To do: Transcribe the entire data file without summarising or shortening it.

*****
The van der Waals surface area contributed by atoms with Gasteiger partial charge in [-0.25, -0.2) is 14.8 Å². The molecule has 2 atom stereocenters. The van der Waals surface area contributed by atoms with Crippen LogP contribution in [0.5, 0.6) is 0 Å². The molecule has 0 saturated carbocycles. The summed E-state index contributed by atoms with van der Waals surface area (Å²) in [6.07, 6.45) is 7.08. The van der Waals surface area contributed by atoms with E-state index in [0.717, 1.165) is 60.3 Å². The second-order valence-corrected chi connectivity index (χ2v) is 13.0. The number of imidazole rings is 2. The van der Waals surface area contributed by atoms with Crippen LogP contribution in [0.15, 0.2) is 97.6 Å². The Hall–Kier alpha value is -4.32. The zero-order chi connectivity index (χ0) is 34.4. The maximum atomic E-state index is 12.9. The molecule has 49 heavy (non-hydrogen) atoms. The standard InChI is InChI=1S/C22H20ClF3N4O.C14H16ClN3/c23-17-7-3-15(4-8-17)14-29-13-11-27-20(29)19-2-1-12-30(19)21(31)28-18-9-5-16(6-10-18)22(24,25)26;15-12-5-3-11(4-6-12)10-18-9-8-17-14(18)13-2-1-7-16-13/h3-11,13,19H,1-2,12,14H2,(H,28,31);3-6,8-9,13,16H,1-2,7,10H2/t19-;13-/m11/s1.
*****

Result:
The van der Waals surface area contributed by atoms with Gasteiger partial charge in [-0.25, -0.2) is 14.8 Å². The molecule has 2 atom stereocenters. The van der Waals surface area contributed by atoms with Crippen LogP contribution in [0.5, 0.6) is 0 Å². The molecule has 0 saturated carbocycles. The summed E-state index contributed by atoms with van der Waals surface area (Å²) in [6.07, 6.45) is 7.08. The van der Waals surface area contributed by atoms with E-state index in [0.717, 1.165) is 60.3 Å². The second-order valence-corrected chi connectivity index (χ2v) is 13.0. The number of imidazole rings is 2. The van der Waals surface area contributed by atoms with Crippen LogP contribution in [0.15, 0.2) is 97.6 Å². The Hall–Kier alpha value is -4.32. The zero-order chi connectivity index (χ0) is 34.4. The maximum atomic E-state index is 12.9. The molecule has 49 heavy (non-hydrogen) atoms. The standard InChI is InChI=1S/C22H20ClF3N4O.C14H16ClN3/c23-17-7-3-15(4-8-17)14-29-13-11-27-20(29)19-2-1-12-30(19)21(31)28-18-9-5-16(6-10-18)22(24,25)26;15-12-5-3-11(4-6-12)10-18-9-8-17-14(18)13-2-1-7-16-13/h3-11,13,19H,1-2,12,14H2,(H,28,31);3-6,8-9,13,16H,1-2,7,10H2/t19-;13-/m11/s1.